If the Chiaroscuro Quartet experienced any nerves at their Edinburgh International Festival debut at the Queen’s Hall, complete with full house and BBC Radio 3 recording team in place, it certainly didn’t show. Formed in 2005, this young, period instrument quartet, appeared completely at ease and at one with the music. I had read that the four members (Alina Ibragimova, Pablo Hernán Benedí, Emilie Hörnlund and Claire Thirion) prioritise quartet rehearsal over many rival opportunities and the rewards of such dedication certainly came over in the performance. Their excellent ensemble skills rely much less on eye contact than is often the case in quartet playing. It seemed to be much more about listening and “feeling” the music together.
The light, clear sound of their gut strings complemented the bright textures of their opening piece, Mozart’s 1773 String Quartet in F major, K168, written when the composer was only seventeen. Attention to dynamics and articulation were very impressive from the outset.
The quartet couldn’t have chosen a better opener to highlight their titular light and shade, as the con sordino (muted) second movement moves straight into the key of F minor. The contrapuntal material is also darkly angular, its theme not unlike that of Handel’s aria “And With His Stripes We Are Healed” from the Messiah. Mozart’s four-bar theme features tied notes across the central barline, lending a searching, uncertain air to proceedings. This beautifully played movement over, light reappeared unmistakably in the brisk, unmuted Menuetto which returned to F major. In the overlapping conversation of a fugue, one way to ensure that each entry is noticed is if its beginning differs from surrounding material. Each phrase of this cheery, confident, closing fugue begins on a minim while all around play quavers and, more often, semiquavers. I really enjoyed this breezy opener, the only piece on the programme which the quartet have not recorded.
A decade is a long time in a short life and, in the years between the composition of the piece just played and the one to follow, Mozart had met Haydn, played quartets with him, and studied his senior colleague’s Op. 33 quartets. The effects of all of the above could be heard in Mozart’s 1783 String Quartet in E flat major, K428. Little knowledge of musical notation would be required to identify a more democratic distribution of interest across the parts in the later work. I found this particularly resonant, as the Chiaroscuro Quartet strike me as a model of democracy in chamber music. Anyone unaware of the tradition of leadership falling to the first violin would not readily have guessed it from the collegiate body language of the members. The way the members moved was also very interesting. At one point all three standing members took a simultaneous step back, as if to make room for a forte chord. In other moments they seemed unconsciously to sway in sympathy with one another and with the music. I was especially impressed with the ensemble in the closing Allegro vivace whose opening bars are peppered with synchrony-challenging rests. Dynamics were also effectively observed here, particularly in the quartet’s change from forte to piano over a three-note figure in the movement’s second theme.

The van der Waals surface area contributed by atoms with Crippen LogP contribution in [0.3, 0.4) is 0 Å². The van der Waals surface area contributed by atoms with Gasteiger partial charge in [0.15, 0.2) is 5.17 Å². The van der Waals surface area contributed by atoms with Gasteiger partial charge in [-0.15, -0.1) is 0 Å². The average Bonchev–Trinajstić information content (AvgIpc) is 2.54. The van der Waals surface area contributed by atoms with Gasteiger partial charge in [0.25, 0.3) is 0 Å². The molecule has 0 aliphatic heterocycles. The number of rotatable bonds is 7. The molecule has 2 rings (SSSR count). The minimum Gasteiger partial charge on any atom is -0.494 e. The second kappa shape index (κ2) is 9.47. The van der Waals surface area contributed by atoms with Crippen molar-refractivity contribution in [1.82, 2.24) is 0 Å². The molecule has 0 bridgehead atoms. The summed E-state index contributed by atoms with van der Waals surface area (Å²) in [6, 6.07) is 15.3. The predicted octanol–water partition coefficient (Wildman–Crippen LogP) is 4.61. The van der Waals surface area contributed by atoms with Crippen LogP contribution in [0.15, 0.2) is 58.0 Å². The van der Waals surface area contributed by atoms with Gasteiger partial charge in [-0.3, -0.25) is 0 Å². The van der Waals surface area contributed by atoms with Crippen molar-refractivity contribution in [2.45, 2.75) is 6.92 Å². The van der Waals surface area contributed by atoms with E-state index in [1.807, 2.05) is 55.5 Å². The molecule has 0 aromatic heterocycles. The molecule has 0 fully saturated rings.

Following a sunny interval, the quartet resumed with Schubert’s 1824 String Quartet in A minor, D.804, “Rosamunde”. The subtitle refers to Schubert’s music for Helmina von Chézy’s unsuccessful play of the previous year, Rosamunde, Fürstin von Zypren (“Rosamunde, Princess of Cypus”), a wistfully lyrical theme from which features in the second movement. Another darker self-borrowing employs a melody previously set to Goethe’s Gretchen am Spinnrade (“Gretchen at the Spinning-Wheel”). This music, which opens the first movement, hints at Schubert in mortality’s early embrace. The song features the line: “My peace is gone, my heart is heavy; I shall never find peace again”. I felt that the quartet tapped very affectively here into the tristesse at the work’s heart; a shift to the major brings little in the way of convincing or lasting cheer and there was great tenderness in the playing.
That said, there was tremendous lightness in the closing, musette-like Allegro moderato – possibly my favourite moment of the morning. In addition to fine articulation, what impressed me particularly was the effortless passing of sextuplet semiquavers from Emilie Hörnlund’s viola to Alina Ibragimova’s first violin. This was unfussily executed and all the more pleasing for that.
With so many other strings to their bows and styles at their command, it is to be hoped that the resolve of these fine young players to dedicate so much of themselves to chamber music remains in place.
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